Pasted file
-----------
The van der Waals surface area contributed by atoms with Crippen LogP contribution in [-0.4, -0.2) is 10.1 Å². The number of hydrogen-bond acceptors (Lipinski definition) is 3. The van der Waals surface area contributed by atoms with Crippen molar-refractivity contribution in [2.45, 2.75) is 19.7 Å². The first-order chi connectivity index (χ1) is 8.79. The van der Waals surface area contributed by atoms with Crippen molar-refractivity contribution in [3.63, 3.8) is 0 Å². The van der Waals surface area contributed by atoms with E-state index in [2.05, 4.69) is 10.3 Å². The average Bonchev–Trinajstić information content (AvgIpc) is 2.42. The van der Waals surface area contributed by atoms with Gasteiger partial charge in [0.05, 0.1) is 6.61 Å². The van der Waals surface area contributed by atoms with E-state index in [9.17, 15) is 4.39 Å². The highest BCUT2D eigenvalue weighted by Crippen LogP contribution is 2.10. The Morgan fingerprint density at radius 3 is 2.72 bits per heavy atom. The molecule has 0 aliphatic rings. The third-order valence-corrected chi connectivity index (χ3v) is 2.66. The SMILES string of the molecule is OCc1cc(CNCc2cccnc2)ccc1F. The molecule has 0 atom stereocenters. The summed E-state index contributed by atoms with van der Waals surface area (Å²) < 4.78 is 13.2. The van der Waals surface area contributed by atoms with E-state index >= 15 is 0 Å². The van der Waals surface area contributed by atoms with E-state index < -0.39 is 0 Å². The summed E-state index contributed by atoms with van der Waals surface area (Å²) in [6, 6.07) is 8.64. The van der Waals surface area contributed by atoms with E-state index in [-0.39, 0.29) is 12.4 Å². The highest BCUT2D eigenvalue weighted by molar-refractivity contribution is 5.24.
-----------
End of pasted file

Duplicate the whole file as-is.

The van der Waals surface area contributed by atoms with Crippen LogP contribution in [-0.4, -0.2) is 10.1 Å². The number of hydrogen-bond acceptors (Lipinski definition) is 3. The van der Waals surface area contributed by atoms with Crippen molar-refractivity contribution in [2.45, 2.75) is 19.7 Å². The first-order chi connectivity index (χ1) is 8.79. The van der Waals surface area contributed by atoms with Crippen molar-refractivity contribution in [3.63, 3.8) is 0 Å². The van der Waals surface area contributed by atoms with E-state index in [2.05, 4.69) is 10.3 Å². The average Bonchev–Trinajstić information content (AvgIpc) is 2.42. The van der Waals surface area contributed by atoms with Gasteiger partial charge in [0.05, 0.1) is 6.61 Å². The van der Waals surface area contributed by atoms with E-state index in [9.17, 15) is 4.39 Å². The highest BCUT2D eigenvalue weighted by Crippen LogP contribution is 2.10. The Morgan fingerprint density at radius 3 is 2.72 bits per heavy atom. The molecule has 0 aliphatic rings. The third-order valence-corrected chi connectivity index (χ3v) is 2.66. The SMILES string of the molecule is OCc1cc(CNCc2cccnc2)ccc1F. The molecule has 0 atom stereocenters. The summed E-state index contributed by atoms with van der Waals surface area (Å²) < 4.78 is 13.2. The van der Waals surface area contributed by atoms with E-state index >= 15 is 0 Å². The van der Waals surface area contributed by atoms with E-state index < -0.39 is 0 Å². The summed E-state index contributed by atoms with van der Waals surface area (Å²) in [6, 6.07) is 8.64. The van der Waals surface area contributed by atoms with E-state index in [-0.39, 0.29) is 12.4 Å². The highest BCUT2D eigenvalue weighted by molar-refractivity contribution is 5.24.